Some clerks are apparently so alarmed by the moves, especially the sudden requests for private cell data, that they have begun to consider whether to hire outside counsel.
Chief Justice John Roberts met with lawyers as a group after the breach, CNN has learned, but it’s unclear whether any systematic individual interviews took place.
Out-of-court lawyers who have become aware of the new investigations related to cellphone details warn of potential intrusion into the personal activities of clerks, regardless of any disclosure to the media, and say they may feel the need to get an independent lawyer.
“It’s what similarly situated individuals would do in virtually any other government investigation,” said an appeals lawyer with experience in investigations and familiar with the new requirements for paralegals. “It would be hypocritical for the Supreme Court to prevent its own employees from enjoying this fundamental legal protection.”
Sources familiar with the ongoing efforts say the exact language of the affidavits or the intended scope of this cell phone search – content or time period covered – is not yet clear.
The Supreme Court did not respond to a request from CNN on Monday for comments related to the phone searches and affidavits.
The young lawyers selected each year to be court officers are considered the elite of the elite. (Each judge typically hires four.) They are mostly Ivy League law school graduates and have clerked experience with prominent US appellate court judges.
Their one-year service becomes a golden ticket to prestigious law firms, high-level government positions, or professorships. Six of the nine current Supreme Court justices are former clerks.
The legal scrutiny reflects Roberts’ concerns about breach of confidentiality and possible further leaks. It also suggests that the court has so far failed to determine Politico’s source.
Roberts ordered the inquest on May 3, designating court marshal Gail Curley to lead the investigation.
Curley, a lawyer and former Army colonel, oversees the building’s police. She is best known to the public as the person who chants “Oyez! Oyez! Oyez!” at the beginning of the judges’ closing remarks. The marshal’s office would not normally review details of mobile phone data or engage in a full-scale personnel investigation.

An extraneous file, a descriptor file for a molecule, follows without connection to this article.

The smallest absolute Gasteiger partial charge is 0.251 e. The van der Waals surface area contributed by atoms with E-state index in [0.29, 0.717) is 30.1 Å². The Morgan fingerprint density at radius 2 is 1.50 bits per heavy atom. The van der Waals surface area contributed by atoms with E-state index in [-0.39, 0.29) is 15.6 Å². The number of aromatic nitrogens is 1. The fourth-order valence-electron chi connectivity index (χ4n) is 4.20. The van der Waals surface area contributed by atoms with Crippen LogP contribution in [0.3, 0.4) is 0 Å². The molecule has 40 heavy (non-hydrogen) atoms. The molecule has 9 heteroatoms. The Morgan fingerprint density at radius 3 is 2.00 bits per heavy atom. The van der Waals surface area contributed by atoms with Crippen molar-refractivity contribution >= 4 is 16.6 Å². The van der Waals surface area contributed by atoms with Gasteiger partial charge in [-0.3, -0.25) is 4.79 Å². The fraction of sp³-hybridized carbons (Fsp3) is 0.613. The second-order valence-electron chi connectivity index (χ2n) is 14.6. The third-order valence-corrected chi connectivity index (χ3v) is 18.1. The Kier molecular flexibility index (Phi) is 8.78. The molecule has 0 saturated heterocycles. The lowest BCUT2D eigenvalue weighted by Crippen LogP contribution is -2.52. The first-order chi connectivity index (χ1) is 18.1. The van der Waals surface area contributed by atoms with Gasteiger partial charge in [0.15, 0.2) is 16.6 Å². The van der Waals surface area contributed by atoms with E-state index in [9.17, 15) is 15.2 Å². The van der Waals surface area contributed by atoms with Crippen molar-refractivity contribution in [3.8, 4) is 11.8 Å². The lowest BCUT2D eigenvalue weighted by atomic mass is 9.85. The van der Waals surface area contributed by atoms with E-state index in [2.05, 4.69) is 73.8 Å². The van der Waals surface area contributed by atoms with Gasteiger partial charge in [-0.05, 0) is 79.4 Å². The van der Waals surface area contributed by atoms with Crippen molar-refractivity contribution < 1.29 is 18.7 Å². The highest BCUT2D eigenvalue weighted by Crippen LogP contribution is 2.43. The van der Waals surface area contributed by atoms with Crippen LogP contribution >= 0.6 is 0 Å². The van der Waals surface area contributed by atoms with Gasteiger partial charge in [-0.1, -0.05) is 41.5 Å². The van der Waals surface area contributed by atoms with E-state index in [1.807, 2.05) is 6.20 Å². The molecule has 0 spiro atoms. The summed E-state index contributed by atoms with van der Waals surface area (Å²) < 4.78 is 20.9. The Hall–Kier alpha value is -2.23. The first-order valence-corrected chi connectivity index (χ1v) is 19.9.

The inquiry comes at the busiest time in the court’s annual mandate, when relations between the judges are already strained. Aided by their lawyers, judges are rushing to late June deadlines, trying to resolve disputes in the toughest cases, all with new pressure and public scrutiny.
The justices are also resolving a dispute in New York that could, based on their remarks during oral arguments in November, extend Second Amendment protections to gun owners. Additionally, the court could further lower the wall of separation between church and state by allowing certain prayers in public schools and requiring public vouchers for religious institutions.
The release of Alito’s draft opinion has already sparked nationwide protests and dueling state legislative efforts — to further eliminate all options for a woman seeking to terminate a pregnancy or, alternatively, to try to protect the child. women’s access to abortion when possible.
But it’s unclear for anyone outside the building whether Alito’s draft still has a majority in a court narrowly divided over abortion rights and divided over how quickly to overturn precedent.
Secret group scrutiny
While the judges continue their secret negotiations, the control of the clerks intensifies.
Clerks have been the subject of much of the outside speculation about who might have leaked the project, but they aren’t the only insiders with access to it. Alito’s opinion, dubbed a first draft and dated February 10, was reportedly circulated to the nine justices, their clerks, and key staff within each judge’s chambers and some administrative offices.
If tradition was followed, copies were sent electronically and, separately, printed and delivered by hand to the chambers by assistants to the marshal.
Other employees linked to the nine chambers would have had some access to the notice. CNN could not verify that number, but former lawyers said the document could have been sent through regular channels to nearly 75 people. It is unclear whether court officials ask employees who are permanent staff, beyond one-year paralegals, for their phone records.
Mobile phones, of course, contain a huge amount of information, related to personal interactions, involving all kinds of content, text and images, as well as the applications used. It is uncertain whether call-only details would be searched or if broader recovery would take place.
There are protocols for handling draft judicial opinions, which circulate electronically on a closed system, separate from the computer system used by judges and court employees to communicate with people outside the court. Yet it is possible for printed copies to leave the building even under innocent circumstances, as the work is brought home.
Judicial officials are secretive even in normal times. No progress report related to the investigation into the leaks has been made public, and it is unclear if a report from the probe will ever be released.